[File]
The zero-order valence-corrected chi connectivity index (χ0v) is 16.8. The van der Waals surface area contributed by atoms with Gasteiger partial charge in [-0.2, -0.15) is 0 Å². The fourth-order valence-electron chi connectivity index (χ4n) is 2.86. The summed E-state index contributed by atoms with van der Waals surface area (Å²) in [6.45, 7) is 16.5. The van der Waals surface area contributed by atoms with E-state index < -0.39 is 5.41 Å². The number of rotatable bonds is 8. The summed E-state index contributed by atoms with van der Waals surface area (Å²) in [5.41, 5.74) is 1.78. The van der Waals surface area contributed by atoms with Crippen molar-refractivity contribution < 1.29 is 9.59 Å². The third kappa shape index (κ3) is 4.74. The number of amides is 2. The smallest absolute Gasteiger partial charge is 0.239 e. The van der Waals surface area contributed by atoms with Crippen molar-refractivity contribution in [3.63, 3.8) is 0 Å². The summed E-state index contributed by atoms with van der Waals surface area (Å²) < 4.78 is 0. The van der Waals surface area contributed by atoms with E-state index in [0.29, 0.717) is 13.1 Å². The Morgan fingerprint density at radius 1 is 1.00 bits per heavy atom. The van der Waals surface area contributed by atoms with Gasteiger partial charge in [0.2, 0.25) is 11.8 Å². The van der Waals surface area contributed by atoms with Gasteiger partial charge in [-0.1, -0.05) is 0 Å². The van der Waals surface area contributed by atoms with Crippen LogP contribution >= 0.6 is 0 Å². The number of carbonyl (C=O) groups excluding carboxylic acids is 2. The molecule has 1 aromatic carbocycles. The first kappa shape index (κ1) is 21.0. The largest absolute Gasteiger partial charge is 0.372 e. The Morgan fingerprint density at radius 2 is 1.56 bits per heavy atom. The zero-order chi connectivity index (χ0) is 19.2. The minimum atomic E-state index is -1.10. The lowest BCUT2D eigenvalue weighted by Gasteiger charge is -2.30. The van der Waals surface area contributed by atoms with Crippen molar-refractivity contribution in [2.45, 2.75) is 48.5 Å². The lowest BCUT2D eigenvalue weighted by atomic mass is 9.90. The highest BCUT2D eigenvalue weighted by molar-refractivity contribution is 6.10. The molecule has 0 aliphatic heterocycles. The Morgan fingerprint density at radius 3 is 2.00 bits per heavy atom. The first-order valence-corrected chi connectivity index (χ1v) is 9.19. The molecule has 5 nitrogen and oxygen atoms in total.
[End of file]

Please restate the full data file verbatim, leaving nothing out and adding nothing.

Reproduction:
The zero-order valence-corrected chi connectivity index (χ0v) is 16.8. The van der Waals surface area contributed by atoms with Gasteiger partial charge in [-0.2, -0.15) is 0 Å². The fourth-order valence-electron chi connectivity index (χ4n) is 2.86. The summed E-state index contributed by atoms with van der Waals surface area (Å²) in [6.45, 7) is 16.5. The van der Waals surface area contributed by atoms with E-state index < -0.39 is 5.41 Å². The number of rotatable bonds is 8. The summed E-state index contributed by atoms with van der Waals surface area (Å²) in [5.41, 5.74) is 1.78. The van der Waals surface area contributed by atoms with Crippen molar-refractivity contribution < 1.29 is 9.59 Å². The third kappa shape index (κ3) is 4.74. The number of amides is 2. The smallest absolute Gasteiger partial charge is 0.239 e. The van der Waals surface area contributed by atoms with Crippen molar-refractivity contribution in [3.63, 3.8) is 0 Å². The summed E-state index contributed by atoms with van der Waals surface area (Å²) < 4.78 is 0. The van der Waals surface area contributed by atoms with E-state index in [0.29, 0.717) is 13.1 Å². The Morgan fingerprint density at radius 1 is 1.00 bits per heavy atom. The van der Waals surface area contributed by atoms with Gasteiger partial charge in [0.2, 0.25) is 11.8 Å². The van der Waals surface area contributed by atoms with Gasteiger partial charge in [-0.1, -0.05) is 0 Å². The van der Waals surface area contributed by atoms with Crippen LogP contribution >= 0.6 is 0 Å². The number of carbonyl (C=O) groups excluding carboxylic acids is 2. The molecule has 1 aromatic carbocycles. The first kappa shape index (κ1) is 21.0. The largest absolute Gasteiger partial charge is 0.372 e. The Morgan fingerprint density at radius 2 is 1.56 bits per heavy atom. The zero-order chi connectivity index (χ0) is 19.2. The minimum atomic E-state index is -1.10. The lowest BCUT2D eigenvalue weighted by Gasteiger charge is -2.30. The van der Waals surface area contributed by atoms with Crippen molar-refractivity contribution in [2.45, 2.75) is 48.5 Å². The lowest BCUT2D eigenvalue weighted by atomic mass is 9.90. The highest BCUT2D eigenvalue weighted by molar-refractivity contribution is 6.10. The molecule has 0 aliphatic heterocycles. The Morgan fingerprint density at radius 3 is 2.00 bits per heavy atom. The first-order valence-corrected chi connectivity index (χ1v) is 9.19. The molecule has 5 nitrogen and oxygen atoms in total.